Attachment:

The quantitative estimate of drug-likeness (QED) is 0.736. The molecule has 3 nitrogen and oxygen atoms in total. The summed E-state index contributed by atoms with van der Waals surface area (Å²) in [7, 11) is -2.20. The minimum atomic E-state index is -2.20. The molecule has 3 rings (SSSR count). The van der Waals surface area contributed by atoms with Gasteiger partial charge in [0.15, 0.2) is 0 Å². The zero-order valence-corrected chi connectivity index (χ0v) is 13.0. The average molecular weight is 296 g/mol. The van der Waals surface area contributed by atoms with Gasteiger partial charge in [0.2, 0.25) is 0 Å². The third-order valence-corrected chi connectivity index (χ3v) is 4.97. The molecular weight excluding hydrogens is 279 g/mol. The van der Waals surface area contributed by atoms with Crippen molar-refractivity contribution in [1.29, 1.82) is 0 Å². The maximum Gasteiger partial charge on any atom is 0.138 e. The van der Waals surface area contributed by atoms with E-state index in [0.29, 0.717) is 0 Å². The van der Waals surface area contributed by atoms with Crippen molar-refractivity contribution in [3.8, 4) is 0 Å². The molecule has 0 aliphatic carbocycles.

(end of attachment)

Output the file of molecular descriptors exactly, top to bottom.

The quantitative estimate of drug-likeness (QED) is 0.736. The molecule has 3 nitrogen and oxygen atoms in total. The summed E-state index contributed by atoms with van der Waals surface area (Å²) in [7, 11) is -2.20. The minimum atomic E-state index is -2.20. The molecule has 3 rings (SSSR count). The van der Waals surface area contributed by atoms with Gasteiger partial charge in [0.15, 0.2) is 0 Å². The zero-order valence-corrected chi connectivity index (χ0v) is 13.0. The average molecular weight is 296 g/mol. The van der Waals surface area contributed by atoms with Gasteiger partial charge in [0.2, 0.25) is 0 Å². The third-order valence-corrected chi connectivity index (χ3v) is 4.97. The molecular weight excluding hydrogens is 279 g/mol. The van der Waals surface area contributed by atoms with Crippen molar-refractivity contribution in [1.29, 1.82) is 0 Å². The maximum Gasteiger partial charge on any atom is 0.138 e. The van der Waals surface area contributed by atoms with E-state index in [0.29, 0.717) is 0 Å². The van der Waals surface area contributed by atoms with Crippen molar-refractivity contribution in [3.8, 4) is 0 Å². The molecule has 0 aliphatic carbocycles.